Zarzuela Knits and Crochets
My blog about my knitting, crocheting, and anything else I feel like ranting about!

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Lacy Leaf Cocoon


Pattern: Lacy Leaf Cocoon from the Spring 2006 Interweave Crochet
Yarn: Cascade Pima Tencel 5 skeins
Hook: Size G Brittany Birch
Crocheted: 5/9-6/7/06
Modifications: Shortened the sleeves, deciphered the pattern!

This isn't the best pic of the jacket in the world, but you get the idea. Except for the sleeves and a little bit of tightness in the armholes, I really love how this turned out. This pattern was absolutely fraught with mistakes which made making this a bit difficult. Luckily they had some very nice pictures in the magazine or I would have gotten absolutely nowhere with this. As I've said before, I'm not sure who is to blame for that, but there you have it. Along with the bad directions I should have expected that the yarn requirements weren't quite right when they gave the same requirements for each size. So I did, of course, run out of yarn. I had planned on shortening the sleeves anyway since I plan on wearing this to work and I didn't want to be pushing them back all the time, but I didn't expect them to be *quite* this short. I ended up making the sleeves as long as I could with the darker blue color and then just adding a simple single crochet edging to finish it off. Not as nice as I would have liked, but not a bad solution considering the situation. As I said, the armholes are a little tight, but considering the fact that this is a 50% cotton yarn, I think it may stretch a bit anyway. I'll be very interested to see what happens when this hits the water, since I haven't quite gotten it there yet. I'll be sure to report any interesting findings!

My weekend plans involve packing stuff up, cutting stuff off, important acquisitions, a little sleep, a little music, and a big change. Details to follow soon. Have a great weekend!

HWJF Socks #3


Pattern: Generic Toe-up from Queen Kahuna.
Yarn: Opal
Needles: Addi Turbo size 1
Knit: 4/29-6/6/06

Here is pair number three for HWJF. He's holding them up while relaxing on the porch at camp. There were a couple of firsts with this pair of socks for me. This was my first time using Opal yarn and I enjoyed it. It's very springy yet strong and I think it will make a nice wearing sock. Coupled with this is the fact that this was my first time using a size 1 needle for socks. While it did make them seem to take f-o-r-e-v-e-r to knit, I can definitely see the difference in the fabric. These will probably be harder wearing just for the gauge difference, never mind the yarn.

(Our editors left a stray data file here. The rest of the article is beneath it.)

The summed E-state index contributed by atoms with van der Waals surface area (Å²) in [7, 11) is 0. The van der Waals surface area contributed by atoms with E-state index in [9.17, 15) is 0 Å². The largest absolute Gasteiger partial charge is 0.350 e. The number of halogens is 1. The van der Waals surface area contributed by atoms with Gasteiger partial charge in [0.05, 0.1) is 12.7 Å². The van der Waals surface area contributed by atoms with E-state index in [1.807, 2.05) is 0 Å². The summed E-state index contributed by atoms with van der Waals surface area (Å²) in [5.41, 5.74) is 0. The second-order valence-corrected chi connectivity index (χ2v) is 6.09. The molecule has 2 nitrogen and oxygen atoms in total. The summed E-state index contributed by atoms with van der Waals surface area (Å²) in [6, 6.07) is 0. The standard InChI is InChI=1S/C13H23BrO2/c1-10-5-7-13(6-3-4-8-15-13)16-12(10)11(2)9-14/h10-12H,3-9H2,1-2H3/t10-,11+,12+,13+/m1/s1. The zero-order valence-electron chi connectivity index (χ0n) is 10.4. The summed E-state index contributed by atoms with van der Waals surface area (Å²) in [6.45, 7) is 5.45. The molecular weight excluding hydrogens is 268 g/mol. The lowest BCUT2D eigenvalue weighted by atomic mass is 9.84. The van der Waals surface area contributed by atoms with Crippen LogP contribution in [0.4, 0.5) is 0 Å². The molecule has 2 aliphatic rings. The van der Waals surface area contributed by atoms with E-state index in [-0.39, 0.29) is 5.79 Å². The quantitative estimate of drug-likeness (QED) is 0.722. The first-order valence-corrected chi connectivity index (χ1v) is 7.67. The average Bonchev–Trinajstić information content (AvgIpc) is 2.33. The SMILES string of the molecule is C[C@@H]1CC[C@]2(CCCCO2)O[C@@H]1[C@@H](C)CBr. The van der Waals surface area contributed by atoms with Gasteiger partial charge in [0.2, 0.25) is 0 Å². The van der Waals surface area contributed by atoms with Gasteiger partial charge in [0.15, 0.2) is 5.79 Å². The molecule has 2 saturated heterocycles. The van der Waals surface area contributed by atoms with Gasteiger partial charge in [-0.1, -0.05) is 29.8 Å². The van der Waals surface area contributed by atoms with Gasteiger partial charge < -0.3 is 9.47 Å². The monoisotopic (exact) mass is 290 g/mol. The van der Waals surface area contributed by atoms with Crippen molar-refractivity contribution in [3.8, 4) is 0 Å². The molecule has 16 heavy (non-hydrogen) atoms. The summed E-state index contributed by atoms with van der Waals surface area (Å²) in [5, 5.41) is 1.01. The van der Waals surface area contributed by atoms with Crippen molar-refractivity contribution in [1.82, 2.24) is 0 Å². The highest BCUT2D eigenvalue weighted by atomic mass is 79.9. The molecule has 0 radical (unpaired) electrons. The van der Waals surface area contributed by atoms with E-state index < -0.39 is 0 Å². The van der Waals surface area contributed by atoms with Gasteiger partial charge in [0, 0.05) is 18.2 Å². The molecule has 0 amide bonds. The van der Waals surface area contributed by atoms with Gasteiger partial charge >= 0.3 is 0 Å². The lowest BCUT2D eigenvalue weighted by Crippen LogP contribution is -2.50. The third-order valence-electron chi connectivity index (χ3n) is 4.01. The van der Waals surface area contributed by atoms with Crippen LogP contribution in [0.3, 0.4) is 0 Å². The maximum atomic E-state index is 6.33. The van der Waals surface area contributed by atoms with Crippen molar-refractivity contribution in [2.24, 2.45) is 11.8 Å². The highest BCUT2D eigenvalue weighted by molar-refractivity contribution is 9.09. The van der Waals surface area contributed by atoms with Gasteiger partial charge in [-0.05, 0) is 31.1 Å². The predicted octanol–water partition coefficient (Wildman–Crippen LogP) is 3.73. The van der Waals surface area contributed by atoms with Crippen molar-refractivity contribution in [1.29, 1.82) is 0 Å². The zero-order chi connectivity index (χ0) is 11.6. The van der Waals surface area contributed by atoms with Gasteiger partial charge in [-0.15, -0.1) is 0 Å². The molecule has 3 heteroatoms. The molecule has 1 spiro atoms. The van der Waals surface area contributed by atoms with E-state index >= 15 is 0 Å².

In this pic you might be able to tell, if you look *real* closely, that this is this pair of socks stage debut! As soon as they came off the needles they went on HWJF's feet and he happened to be playing in recital hour that day. When he got on stage he introduced himself, "Hi! My name is _(HWJF)_ and these are my new red socks!" I almost died. Luckily most everyone had already seen me working on them so they knew what was going on. Although someone asked him later about his new Fox (a popular brand of bassoon, in this instance).


As for me, I'm slowly settling back into reality. I was fine until this morning when I had to drag myself to work after a very restless night of sleep (i.e. I got none). That and the condition of my apartment (pics coming soon) are making it a little tough, but I've got Stitch 'n Bitch tonight and seeing everyone after a two week lapse always is a pick-me-up. Another FO post to come soon...

Back to reality... (long and photo heavy)

Another bassoon camp is in the books and I am finally back in CT after a short stay in NJ to do laundry and put my stuff away and another short stop in NY to deal with car issues. If you aren't into reading about people's vacations, you can skip this post now.

I started out my vacation by taking Simba to stay with her grandparents in NY. She is not a happy kitty when it comes to car rides, but we managed to make it without much incident and very little crying. I couldn't stay long because I had to be in NJ that night to load the car since we were leaving for camp the next day. I made my first trip to NJ without a problem other than thinking there was going to be a rest area and gas on I-287 when there was none. Luckily I managed to make it to my exit and there was a gas station shortly thereafter. The funniest part of that trip was the fact that I needed directions to my own apartment! I still haven't quite got things in NJ figured out, but I'm getting there.

After HWJF got out of work we packed a few things in the car, got dinner, and then tried to prepare for the arrival of Gail Warnaar who would be staying with us that night. She runs a B&B in Vermont and also a sheet music shop specializing in double reeds which she transports to camp every year. Her drive was significantly longer then ours, so we offered her a place to stay in exchange for staying with her daughter the following night.

Sunday morning we finished packing, got our usual weekend Panera breakfast and it was off to camp! We drove to Gail's daughter's house in Harrisonburg, VA which only turned out to be a 5 hour drive from NJ. It was a pretty easy day and HWJF drove the whole time so I actually got to knit the whole time! We had a very nice evening in VA and we left Monday morning to finish off the trip, about another 7 hours. We arrived at camp around 3pm to find rather hot and muggy weather with very little breeze. Something quite unusual for Little Switzerland, NC. By the time we unloaded our own stuff and then helped Gail with hers, we were more than a bit hot and sticky. We had just enough time to clean up and head off to dinner where camp really begins.

The first night starts with dinner where we get to start catching up with old friends and start meeting new ones. Then we have our first masterclass with Loren Glickman. It was a bit of a funny moment when HWJF and I sat down next to each other and started taking out our bassoons. We both kind of looked at each other and said, "Hey, you play the bassoon TOO?!". We rarely play together and although we both know that we are bassoonists, he thinks of me more as a librarian and I think of him more as a music store manager, so we both had a good laugh. After the first master class is the traditional welcome to camp party. I always find these